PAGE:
At the American Association for Cancer Research's annual meeting in Chicago this week, St. Jude Children's Research Hospital's Richard Gilbertson used his experience in studying ependymomas — tumors of the central nervous system — to emphasize the importance of genomics in cancer research. Ependymomas can occur in both children and adults, in either the spine or in the brain. But an adult with an ependymoma in the spine has a significantly better prognosis than a child with an ependymoma in the brain, Gilbertson said. Until now, the same treatments have been offered to all patients, no matter the tissue of origin. Mapping the genomic origin of this tumor type could allow for a deeper dive into the subtypes of the disease and offer strategies for how the subsets of the disease should be treated, he added.
Gilbertson and his colleagues found that the genesis of an ependymoma depends on the right combinations of stem cell types and mutations working together. In work which is not yet published, the researchers identified 82 candidate oncogenes and 40 candidate tumor suppressor genes that could affect a patient's risk for developing an ependymoma. This knowledge could help in the development of new drugs, combination therapies, and individualized regimens, Gilbertson said.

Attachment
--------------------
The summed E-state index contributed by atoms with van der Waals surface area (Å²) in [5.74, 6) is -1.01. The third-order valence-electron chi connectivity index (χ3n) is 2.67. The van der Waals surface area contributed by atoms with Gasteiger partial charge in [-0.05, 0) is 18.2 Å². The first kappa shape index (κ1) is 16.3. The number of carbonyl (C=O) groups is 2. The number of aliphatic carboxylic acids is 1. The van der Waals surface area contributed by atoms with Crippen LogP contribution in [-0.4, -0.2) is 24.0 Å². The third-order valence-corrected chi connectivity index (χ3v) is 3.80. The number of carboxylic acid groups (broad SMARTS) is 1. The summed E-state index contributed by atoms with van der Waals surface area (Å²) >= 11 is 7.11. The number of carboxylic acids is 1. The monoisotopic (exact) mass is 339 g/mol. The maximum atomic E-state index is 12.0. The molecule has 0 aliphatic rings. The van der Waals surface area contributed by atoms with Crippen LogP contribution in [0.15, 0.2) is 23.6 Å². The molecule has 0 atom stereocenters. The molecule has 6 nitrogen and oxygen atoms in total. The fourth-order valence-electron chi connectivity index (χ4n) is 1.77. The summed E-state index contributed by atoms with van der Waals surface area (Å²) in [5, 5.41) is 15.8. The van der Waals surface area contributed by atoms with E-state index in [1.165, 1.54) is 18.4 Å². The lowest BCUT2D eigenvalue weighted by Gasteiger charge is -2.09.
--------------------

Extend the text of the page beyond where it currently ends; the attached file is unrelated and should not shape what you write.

His group's effort have also led to the development of a "clinic of mice" — mouse models of different ependymoma subtypes that can be used to test treatments and assay thousands of existing compounds to see if one of them might treat these tumors. To tackle the problem of screening so many drug compounds, Gilbertson's team also developed a model using zebrafish as hosts for mouse model brain tumors — they take ependymomas from mice and implant them in zebrafish — to test compounds on a larger number of fish at once, compared to mice. The team found that the fish adequately mimic mammalian tumors — they faithfully recapitulate the histology, and the tumors successfully interact with the fish's vasculature, and will metastasize, Gilbertson said. This model could be used to ramp up in vitro drug screening and winnow down the list of possibly useful compounds for a particular cancer subtype. While Gilbertson and his team work with ependymomas, he adds this model could work for many kinds of cancer.
Using this approach, Gilbertson's team found that certain drugs normally used to treat breast cancer and colorectal cancer may successfully treat certain subtypes of ependymomas. His hope, he adds, is that such genomics research can lead to better, and more individualized, treatments for kids with cancer.